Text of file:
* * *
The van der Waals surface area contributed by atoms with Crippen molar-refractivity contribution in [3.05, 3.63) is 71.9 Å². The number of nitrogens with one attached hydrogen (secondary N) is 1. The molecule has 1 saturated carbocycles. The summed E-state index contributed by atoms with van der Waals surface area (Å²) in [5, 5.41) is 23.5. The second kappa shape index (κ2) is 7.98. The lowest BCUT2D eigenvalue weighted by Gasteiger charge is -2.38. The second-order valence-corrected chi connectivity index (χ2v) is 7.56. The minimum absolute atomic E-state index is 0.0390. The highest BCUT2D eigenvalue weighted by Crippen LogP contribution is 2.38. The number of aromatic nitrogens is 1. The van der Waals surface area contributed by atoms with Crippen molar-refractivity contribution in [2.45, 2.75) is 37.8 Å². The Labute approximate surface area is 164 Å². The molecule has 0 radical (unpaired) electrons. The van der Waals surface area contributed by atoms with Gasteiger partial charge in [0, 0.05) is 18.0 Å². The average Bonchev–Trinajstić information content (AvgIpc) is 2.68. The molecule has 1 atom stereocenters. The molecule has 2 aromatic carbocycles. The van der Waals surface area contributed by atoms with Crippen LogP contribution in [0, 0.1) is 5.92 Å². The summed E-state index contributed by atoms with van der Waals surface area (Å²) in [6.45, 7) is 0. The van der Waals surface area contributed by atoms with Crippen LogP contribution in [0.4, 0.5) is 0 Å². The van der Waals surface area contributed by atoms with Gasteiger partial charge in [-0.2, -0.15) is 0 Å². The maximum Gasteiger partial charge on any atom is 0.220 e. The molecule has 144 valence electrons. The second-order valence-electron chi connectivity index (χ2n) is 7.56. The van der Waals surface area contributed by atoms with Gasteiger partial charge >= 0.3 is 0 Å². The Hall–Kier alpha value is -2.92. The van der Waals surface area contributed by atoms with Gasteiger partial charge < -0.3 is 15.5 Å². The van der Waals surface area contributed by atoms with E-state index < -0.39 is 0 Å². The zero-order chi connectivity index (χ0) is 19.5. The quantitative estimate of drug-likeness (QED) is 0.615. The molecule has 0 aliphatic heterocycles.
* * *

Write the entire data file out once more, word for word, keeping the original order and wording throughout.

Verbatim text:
The van der Waals surface area contributed by atoms with Crippen molar-refractivity contribution in [3.05, 3.63) is 71.9 Å². The number of nitrogens with one attached hydrogen (secondary N) is 1. The molecule has 1 saturated carbocycles. The summed E-state index contributed by atoms with van der Waals surface area (Å²) in [5, 5.41) is 23.5. The second kappa shape index (κ2) is 7.98. The lowest BCUT2D eigenvalue weighted by Gasteiger charge is -2.38. The second-order valence-corrected chi connectivity index (χ2v) is 7.56. The minimum absolute atomic E-state index is 0.0390. The highest BCUT2D eigenvalue weighted by Crippen LogP contribution is 2.38. The number of aromatic nitrogens is 1. The van der Waals surface area contributed by atoms with Crippen molar-refractivity contribution in [2.45, 2.75) is 37.8 Å². The Labute approximate surface area is 164 Å². The molecule has 0 radical (unpaired) electrons. The van der Waals surface area contributed by atoms with Gasteiger partial charge in [0, 0.05) is 18.0 Å². The average Bonchev–Trinajstić information content (AvgIpc) is 2.68. The molecule has 1 atom stereocenters. The molecule has 2 aromatic carbocycles. The van der Waals surface area contributed by atoms with Crippen LogP contribution in [0, 0.1) is 5.92 Å². The summed E-state index contributed by atoms with van der Waals surface area (Å²) in [6.45, 7) is 0. The van der Waals surface area contributed by atoms with Crippen LogP contribution in [0.4, 0.5) is 0 Å². The van der Waals surface area contributed by atoms with Gasteiger partial charge in [-0.2, -0.15) is 0 Å². The maximum Gasteiger partial charge on any atom is 0.220 e. The molecule has 144 valence electrons. The second-order valence-electron chi connectivity index (χ2n) is 7.56. The van der Waals surface area contributed by atoms with Gasteiger partial charge >= 0.3 is 0 Å². The Hall–Kier alpha value is -2.92. The van der Waals surface area contributed by atoms with Gasteiger partial charge < -0.3 is 15.5 Å². The van der Waals surface area contributed by atoms with E-state index < -0.39 is 0 Å². The zero-order chi connectivity index (χ0) is 19.5. The quantitative estimate of drug-likeness (QED) is 0.615. The molecule has 0 aliphatic heterocycles.